What if: Tooth #30 facial PD is 3 with no visible recession. Would you assume there is no attachment loss? Probably. But… One year ago, PD = 3 Today, PD still = 3.No recession. No CAL detected. Recession 1mm. CAL 4mm. We need to detect attachment loss BEFORE it progresses this far!
Tooth 30 has a facial PD of 3 and 1mm of recession. CAL is calculated as 4mm. WHY WAS THE ATTACHMENT LOSS NOT DISCOVERED UNTIL IT WAS MODERATE, OR NEARLY SEVERE?At this point, there may be minimal attached gingiva left….but we will discuss this later.
Example: Betty received NSPT on tooth #3, which originally had a PD of 8mm with no recession. The post-op PD is 3mm. How much attachment was gained? If you did not measure the GM both before and after, you cannot assume that all 5mm reduction is due to attachment gain rather than reduction in inflammation.
Areas with deficient attached gingiva may be at higher risk for recession, damage from mechanical forces, or chronic inflammation. 4 Patients with deficient attached gingiva may need referred to a periodontist for evaluation.
This section of the Dentrix perio chart is not often , may hygienists do not know how to: Identify the mucogingival junction (MGJ) Measure the MGJ width Subtract the PD from the MGJ to determine AG.
True or False: There is always attached gingiva if the recession has not extended past the MGJ. FALSE! If the PD is deeper than the MGJ width, there is no longer any attached gingiva on that surface. This is why it is critical to measure the MGJ width and subtract the PD depth from it in any areas with CAL. Example:
WHAT? Inadequate/inaccurate CAL and MGJ assessments SO WHAT? We are not assessing the patients’ periodontal attachments. NOW WHAT? Rethink how you assess your patients! What are you really measuring? What should you be measuring?
Measure GM as distance from the CEJ to the gingival margin, either coronal or apical. If this is not done, the Dentrix software must be told to STOP automatic CAL calculation.
How to measure GM coronal to the CEJ: Using the periodontal probe, feel for the CEJ. If it is hard to feel, increase the angle of the probe beyond 10 ° (no longer keeping it parallel to the long axis). Once the tip of the probe is located at the CEJ, use the probe markings to determine the distance between the CEJ and the GM with the probe held between 0º and 10° to the tooth. Consistency is the key to detecting changes!!!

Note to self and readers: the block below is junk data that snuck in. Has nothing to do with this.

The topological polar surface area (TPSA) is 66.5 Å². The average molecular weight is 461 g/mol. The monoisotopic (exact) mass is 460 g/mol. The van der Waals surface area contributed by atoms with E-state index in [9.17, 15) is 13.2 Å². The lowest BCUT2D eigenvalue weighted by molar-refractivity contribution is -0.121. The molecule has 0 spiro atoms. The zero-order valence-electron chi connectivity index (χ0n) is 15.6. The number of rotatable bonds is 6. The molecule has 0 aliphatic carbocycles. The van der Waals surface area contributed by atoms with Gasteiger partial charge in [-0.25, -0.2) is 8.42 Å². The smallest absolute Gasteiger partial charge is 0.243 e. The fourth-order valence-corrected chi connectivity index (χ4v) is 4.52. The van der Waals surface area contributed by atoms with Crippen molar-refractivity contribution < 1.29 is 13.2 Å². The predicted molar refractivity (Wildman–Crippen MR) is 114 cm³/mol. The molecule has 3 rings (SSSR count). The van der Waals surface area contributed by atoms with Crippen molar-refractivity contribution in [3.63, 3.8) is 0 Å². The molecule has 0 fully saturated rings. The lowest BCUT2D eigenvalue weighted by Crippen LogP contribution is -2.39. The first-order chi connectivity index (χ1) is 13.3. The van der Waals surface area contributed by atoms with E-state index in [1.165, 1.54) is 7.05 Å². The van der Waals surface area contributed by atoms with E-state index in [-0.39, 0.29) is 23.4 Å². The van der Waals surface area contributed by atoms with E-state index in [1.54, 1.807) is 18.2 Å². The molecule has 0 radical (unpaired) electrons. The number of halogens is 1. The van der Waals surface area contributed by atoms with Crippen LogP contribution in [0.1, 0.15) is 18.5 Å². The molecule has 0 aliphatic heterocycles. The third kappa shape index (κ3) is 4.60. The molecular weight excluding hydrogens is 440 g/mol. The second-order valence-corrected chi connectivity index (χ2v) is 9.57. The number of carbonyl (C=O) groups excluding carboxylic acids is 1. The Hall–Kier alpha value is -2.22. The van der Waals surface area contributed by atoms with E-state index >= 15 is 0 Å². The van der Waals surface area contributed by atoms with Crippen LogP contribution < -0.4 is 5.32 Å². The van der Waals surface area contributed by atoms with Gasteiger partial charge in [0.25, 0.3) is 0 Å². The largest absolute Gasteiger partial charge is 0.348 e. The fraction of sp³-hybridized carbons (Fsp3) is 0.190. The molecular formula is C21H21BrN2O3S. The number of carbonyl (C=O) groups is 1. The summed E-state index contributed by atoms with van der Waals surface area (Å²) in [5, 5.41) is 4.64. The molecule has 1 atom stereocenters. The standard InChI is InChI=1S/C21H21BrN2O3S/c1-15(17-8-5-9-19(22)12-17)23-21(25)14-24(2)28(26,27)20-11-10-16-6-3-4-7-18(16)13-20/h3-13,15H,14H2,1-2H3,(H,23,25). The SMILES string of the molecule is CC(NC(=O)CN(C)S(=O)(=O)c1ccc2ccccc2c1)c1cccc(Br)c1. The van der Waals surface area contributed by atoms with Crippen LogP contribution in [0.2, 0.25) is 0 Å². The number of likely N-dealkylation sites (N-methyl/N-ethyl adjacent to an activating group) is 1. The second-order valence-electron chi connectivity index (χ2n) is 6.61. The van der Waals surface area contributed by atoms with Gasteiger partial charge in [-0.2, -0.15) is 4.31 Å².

The GM measurements must be taken at the same site as the PD measurements! Why??? A distal GM measurement must be measured where the distal PD measurement was taken. You are going to combine the PD with the GM to assess the CAL for that surface, therefore these numbers must come from the same location! Do not measure three areas on a Buccal surface and then enter them as DB,B,and MB readings.
Common error: Hygienist takes all three (D, B, and M) measurements along different points of the BUCCAL surface. Tooth #30 (Buccal side) D B M PD 6 2 5 GM 1 2 3 CAL 7 4 8 Is the CAL accurate for all three surfaces? Is there really 8mm of CAL on the mesial of this tooth???
Measure the mucogingival width. Identify the MGJ by one of three methods:5 1. Look for the visible line where mucosa and attached gingiva meet 2. Use the side of the probe, held horizontally against the mucosa, and use short vertical movements to detect where the moveable mucosa turns into fixed gingiva. 3. For facial areas, pull the lip/cheek taught until you can see where the loose, stretchy mucosa merges with the attached gingiva.
Measure the distance from the MGJ to the GM. To calculate how much of this measurement is indeed “attached”, subtract the PD from the MGJ5. Example:
True or False: You need to calculate AG by subtracting PD from MJG for all buccal/facial and lingual surfaces of all teeth. False. Why? The palatal tissue is completely attached. There is no MGJ. Trick Question? Maybe….but I have seen hygienists chart MGJ measurements for the maxillary linguals!
This style of periodontal charting is: Time consuming! More difficult to do. Not performed in most private practice offices in this area.
However, Consider: What is our goal as dental hygienists? What are the ADHA standards for clinical practice? What are the AAP standards for periodontal evaluation? Some offices actually DO perform periodontal assessments this way….and many more may begin to do so. Our main concern in periodontics is attachment, therefore, attachment should be the focus of patient assessment.
Could there be a compromise? Turning off the automatic calculation on the software will remove the “false CAL” on the charts. Manually calculating the correct CAL where visible recession is present would be a minimal effort. While measuring GM above the CEJ may not be realistic for some offices, hygienists should at LEAST note “zero” GM, which is easy to detect and would allow us to detect CAL sooner.
American Academy of Periodontology. (2000). Parameter on comprehensive periodontal examination. Journal of Periodontology , 71, 847-848. American Dental Hygienists Association. (2008). Standards of clinical dentla hygiene practice. Retrieved October 6, 2010, from http://www.adha.org/ downloads/adha_standards08.pdf Amir, S., Eaton, K.A., Moles, D.R., Needleman, I. (2009). A systemic review of definitions of periodontitis and methods that have been used to identify this disease. Journal of Periodontology, 36, 458-467. Camargo, P. M., Melnick, P. R., & Kenney, E. B. (2001). The use of free gingival grafts for aestheticpurposes. Periodontology 2000 , 27, 72-96. Nield-Gehrig, J. (2004). Fundamentals of Periodontal Instrumentation and Advanced Root Instrumentation. Baltimore: Lippincott Williams & Wilkins.